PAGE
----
The lesson ended as follows: the riders, or rather their horses, were summoned one by one to The centre of the circle, where the rider dismounted. We were called in reverse of our mounting order, so that last mounted was first off. Very disappointing, after the wait we had earlier, to have our rides cut short. The reason the trainer gave us was that the horses were creatures of habit, accustomed to following a familiar bottom, and, like the aristocracy, not fond of novelty in matters of precedence. Looking back on it now, I did not lose much by having the shortest ride - only strolling circuits, which are not very interesting. Here is hoping that in future lessons, we may perhaps mount up simultaneously and venture outside the shed - very pretty country thereabouts. Miss C and I hope to keep up our lessons, for the pleasure and the exercising, and the meeting with our friends. So, let's say, to be continued...

Tuesday, June 28, 2005

Stranger in a strange land

Being an account of the author's first day in the Middle Kingdom,which he visited in spring of this year.

My first impression of China: incredible aridity. My previous experience of great dryness, the heat of a Spanish summer, hard-baked land of scrubby trees and the abstemious cactus, has nothing on this. Approaching Beijing from the direction of Mongolia, it was quite sometime before I saw a riverbed that had could boast an actual flowing river. This impression was reinforced on landing - swirling dust which makes a veil of the dry, dry air, and its myriad collisions with the human body imparts sufficient charge to make one a living battery, constantly being sparked by grounded metal or less-insulated companions - and not in the mild way that happens from time to time at home, but arcs of sizzling power, mini-lightning strikes.

Collected at the airport by Miss C, who is in these parts on business, I begin, on my journey to our hotel in outer Beijing, to grasp the scale of the place. A modern motorway connects the airport to the city,which is vast. Old apartment blocks emerge from the sand-coloured sky, challenged in many places by huge and gleaming upstarts - the banks, corporations, luxury hotels of the New China. All around us, new construction projects are climbing steadily skywards: mirrored glass gleaming, beside the grime and tatter of the old blocks, and both standing immense above the brown one-storey courtyards of the old city (the hutongs, whose layout and construction have changed little in centuries, the body and bulk of the city, home to huge numbers of the poor, some of the rich, and many of the shops and workshops).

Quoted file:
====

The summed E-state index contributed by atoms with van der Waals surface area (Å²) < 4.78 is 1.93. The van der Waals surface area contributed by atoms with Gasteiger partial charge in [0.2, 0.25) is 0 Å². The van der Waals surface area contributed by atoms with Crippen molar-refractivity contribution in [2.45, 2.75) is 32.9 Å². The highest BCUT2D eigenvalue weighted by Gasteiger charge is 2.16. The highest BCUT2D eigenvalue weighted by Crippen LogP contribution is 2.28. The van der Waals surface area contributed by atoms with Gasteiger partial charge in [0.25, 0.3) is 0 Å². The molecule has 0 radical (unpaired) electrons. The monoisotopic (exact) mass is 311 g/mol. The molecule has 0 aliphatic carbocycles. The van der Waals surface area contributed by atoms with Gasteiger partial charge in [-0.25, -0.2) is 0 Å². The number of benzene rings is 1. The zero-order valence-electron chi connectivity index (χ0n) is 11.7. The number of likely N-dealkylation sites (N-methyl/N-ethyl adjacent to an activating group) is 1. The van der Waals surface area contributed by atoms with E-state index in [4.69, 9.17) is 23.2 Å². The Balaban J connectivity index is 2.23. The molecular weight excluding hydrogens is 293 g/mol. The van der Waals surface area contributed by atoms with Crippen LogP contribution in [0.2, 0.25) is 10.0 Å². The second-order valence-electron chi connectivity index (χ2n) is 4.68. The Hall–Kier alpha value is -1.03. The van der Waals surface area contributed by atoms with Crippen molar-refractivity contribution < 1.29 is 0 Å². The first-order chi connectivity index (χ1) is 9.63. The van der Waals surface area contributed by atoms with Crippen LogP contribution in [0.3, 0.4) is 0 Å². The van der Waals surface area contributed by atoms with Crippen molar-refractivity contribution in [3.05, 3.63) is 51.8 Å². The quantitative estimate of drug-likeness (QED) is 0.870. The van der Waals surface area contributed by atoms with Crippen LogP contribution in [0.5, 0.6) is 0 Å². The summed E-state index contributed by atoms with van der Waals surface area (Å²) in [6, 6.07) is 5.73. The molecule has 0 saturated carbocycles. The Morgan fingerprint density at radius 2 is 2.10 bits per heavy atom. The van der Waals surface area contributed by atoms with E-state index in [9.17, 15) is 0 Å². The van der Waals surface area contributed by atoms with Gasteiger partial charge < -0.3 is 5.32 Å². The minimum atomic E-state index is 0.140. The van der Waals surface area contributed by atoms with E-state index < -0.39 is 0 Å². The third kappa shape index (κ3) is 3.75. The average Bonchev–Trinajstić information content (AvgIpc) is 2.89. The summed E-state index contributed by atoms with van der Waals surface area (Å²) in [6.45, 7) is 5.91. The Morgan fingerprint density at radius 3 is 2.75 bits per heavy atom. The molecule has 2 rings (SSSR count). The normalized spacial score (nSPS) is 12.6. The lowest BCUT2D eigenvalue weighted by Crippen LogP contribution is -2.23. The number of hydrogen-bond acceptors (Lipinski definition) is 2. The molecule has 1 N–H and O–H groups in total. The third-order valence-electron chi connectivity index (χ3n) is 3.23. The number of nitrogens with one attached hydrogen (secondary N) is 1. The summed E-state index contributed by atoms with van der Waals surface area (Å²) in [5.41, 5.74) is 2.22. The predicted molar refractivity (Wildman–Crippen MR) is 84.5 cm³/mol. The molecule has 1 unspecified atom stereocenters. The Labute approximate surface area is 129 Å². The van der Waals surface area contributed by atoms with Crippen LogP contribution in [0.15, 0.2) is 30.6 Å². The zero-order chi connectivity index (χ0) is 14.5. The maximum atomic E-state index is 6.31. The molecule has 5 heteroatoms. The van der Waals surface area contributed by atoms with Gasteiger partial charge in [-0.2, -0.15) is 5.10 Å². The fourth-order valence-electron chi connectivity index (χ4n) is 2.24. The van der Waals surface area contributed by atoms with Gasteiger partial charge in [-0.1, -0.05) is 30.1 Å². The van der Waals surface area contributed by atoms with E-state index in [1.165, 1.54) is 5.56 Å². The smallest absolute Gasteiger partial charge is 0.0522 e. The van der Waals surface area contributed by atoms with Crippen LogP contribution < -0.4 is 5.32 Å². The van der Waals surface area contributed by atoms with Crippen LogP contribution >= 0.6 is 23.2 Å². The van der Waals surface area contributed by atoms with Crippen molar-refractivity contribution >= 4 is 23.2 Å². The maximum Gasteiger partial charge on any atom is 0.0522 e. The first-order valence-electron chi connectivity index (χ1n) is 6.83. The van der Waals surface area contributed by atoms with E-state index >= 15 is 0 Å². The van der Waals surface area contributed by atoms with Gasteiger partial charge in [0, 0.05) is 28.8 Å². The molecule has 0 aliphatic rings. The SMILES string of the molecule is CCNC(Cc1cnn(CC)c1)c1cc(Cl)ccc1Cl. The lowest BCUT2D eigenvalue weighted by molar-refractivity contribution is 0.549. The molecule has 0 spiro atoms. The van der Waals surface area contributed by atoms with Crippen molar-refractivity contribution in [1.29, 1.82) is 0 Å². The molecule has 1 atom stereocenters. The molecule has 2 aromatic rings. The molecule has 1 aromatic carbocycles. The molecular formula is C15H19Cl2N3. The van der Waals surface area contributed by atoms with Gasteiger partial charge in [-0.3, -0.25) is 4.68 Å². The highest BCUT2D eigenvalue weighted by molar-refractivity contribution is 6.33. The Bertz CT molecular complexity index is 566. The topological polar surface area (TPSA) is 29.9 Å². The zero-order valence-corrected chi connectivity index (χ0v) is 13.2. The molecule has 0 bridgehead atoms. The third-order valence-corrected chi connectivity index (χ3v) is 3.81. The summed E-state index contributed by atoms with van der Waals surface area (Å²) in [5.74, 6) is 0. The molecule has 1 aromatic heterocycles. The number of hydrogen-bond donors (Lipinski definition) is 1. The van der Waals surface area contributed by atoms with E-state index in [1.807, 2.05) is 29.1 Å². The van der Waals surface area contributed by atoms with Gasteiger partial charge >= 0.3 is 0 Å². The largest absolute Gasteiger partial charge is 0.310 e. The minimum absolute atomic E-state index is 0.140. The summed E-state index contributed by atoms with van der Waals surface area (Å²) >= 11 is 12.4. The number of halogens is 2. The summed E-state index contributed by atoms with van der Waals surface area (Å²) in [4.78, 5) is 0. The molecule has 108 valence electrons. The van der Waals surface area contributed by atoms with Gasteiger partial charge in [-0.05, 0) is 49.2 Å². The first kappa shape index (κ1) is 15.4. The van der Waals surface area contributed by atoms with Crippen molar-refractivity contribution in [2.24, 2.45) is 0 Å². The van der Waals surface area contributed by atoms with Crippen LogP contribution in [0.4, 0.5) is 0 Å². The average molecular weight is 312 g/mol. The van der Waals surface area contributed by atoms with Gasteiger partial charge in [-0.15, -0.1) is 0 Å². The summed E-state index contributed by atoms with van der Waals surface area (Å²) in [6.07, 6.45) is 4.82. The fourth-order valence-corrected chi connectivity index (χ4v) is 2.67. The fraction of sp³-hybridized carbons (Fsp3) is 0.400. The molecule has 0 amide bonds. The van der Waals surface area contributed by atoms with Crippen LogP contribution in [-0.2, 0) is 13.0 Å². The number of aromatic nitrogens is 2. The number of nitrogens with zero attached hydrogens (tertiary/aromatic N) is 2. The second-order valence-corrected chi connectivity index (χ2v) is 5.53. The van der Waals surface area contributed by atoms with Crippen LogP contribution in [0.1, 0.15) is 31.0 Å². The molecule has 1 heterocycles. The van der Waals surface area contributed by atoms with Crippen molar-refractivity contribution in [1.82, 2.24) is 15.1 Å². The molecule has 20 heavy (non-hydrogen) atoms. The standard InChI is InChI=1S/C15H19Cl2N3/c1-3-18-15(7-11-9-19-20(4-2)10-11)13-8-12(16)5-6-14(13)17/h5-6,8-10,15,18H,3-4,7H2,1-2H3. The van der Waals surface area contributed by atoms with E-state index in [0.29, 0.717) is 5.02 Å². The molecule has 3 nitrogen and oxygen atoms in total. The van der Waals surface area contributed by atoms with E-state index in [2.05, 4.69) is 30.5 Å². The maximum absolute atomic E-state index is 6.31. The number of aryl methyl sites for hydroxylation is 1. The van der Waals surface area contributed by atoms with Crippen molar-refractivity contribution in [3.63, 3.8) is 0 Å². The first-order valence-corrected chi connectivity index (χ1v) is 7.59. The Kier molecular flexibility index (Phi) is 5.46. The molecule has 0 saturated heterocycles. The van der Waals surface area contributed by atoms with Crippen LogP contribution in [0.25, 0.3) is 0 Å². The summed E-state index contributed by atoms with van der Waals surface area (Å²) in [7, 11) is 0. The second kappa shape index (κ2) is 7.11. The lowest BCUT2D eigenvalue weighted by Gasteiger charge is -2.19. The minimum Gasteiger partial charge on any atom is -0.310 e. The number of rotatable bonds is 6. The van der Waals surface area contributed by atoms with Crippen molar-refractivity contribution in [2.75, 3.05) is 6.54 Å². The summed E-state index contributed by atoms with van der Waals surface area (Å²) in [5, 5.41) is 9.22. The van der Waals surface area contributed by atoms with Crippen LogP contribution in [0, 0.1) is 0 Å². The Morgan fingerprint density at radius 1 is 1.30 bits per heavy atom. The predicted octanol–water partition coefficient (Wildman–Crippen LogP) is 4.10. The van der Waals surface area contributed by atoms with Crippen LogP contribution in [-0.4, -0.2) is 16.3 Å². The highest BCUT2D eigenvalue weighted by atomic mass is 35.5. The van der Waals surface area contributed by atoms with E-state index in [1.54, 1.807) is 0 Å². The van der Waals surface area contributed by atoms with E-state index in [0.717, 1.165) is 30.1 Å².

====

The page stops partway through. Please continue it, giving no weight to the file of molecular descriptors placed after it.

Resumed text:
I am also becoming familiar with a component of Beijing life which will be my constant companion here: the thick and greasy smog, which addsa tincture of diesel and coal dust to every mouthful of air - the flavour thick and strong, far worse than the filthiest air of my previous experience (L.A., in the grip of an August smog).

Arriving at our hotel, 5 stars, part of a Major International Group, Miss C and I enjoyed a fine lunch - that old Chinese standby, pizza! We are certainly being looked after - real prosciutto, which must have flown nearly as far as I have just done. Post lunch, Miss C returned to business, and so, solitary, I had the magnificently-attired doorman summon me a taxi to bring me to Tianamen Square, which lies at the very heart of Beijing, in more than merely a geographic sense. In fact, it is not a square, but a huge and very elongated rectangle. Even on a weekday afternoon, it is to my European eyes very busy - throngs of people stroll about, fly kites, take pictures, hawk souvenirs. A simple stroll quickly becomes a crash course in local street etiquette - hawkers consider one fair game if given the slightest encouragement. In this context, "encouragement" includes walking slowly enough for the hawker to come alongside and begin to pitch. I soon discover that, in such places, a westerner must be like a shark - ever moving - or sink beneath the weight of postcards, "designer" socks, "authentic copy" DVDs and reproductions of Mao's "Little Red book" which will be pressed upon him. This was also a lesson in economic realities: here, I'm not "comfortably off" or "middle class" - I'm rich. With a monthly income perhaps 40 times that of the average person walking the square, I was, like any other westerner, an irresistable target.

Pursued by the foot-soldiers of capitalism, I moved about the square inspecting monuments to the heroes of Chinese communism,before exiting to the north, into the Forbidden City, where Mao's portrait, appropriately enough, gazes down from the entrance to the home of the emperors - who ruled here more absolutely than him? The bridges over the moat are carrying a heavy traffic - huge numbers of Chinese, many, to judge from their complexions and poorer dress, visiting from rural areas. Unlike other countries that I have visited, sites of major interest here are mostly visited by local people - it isn't that many foreigners do not visit but their numbers are very diluted, among the teeming natives.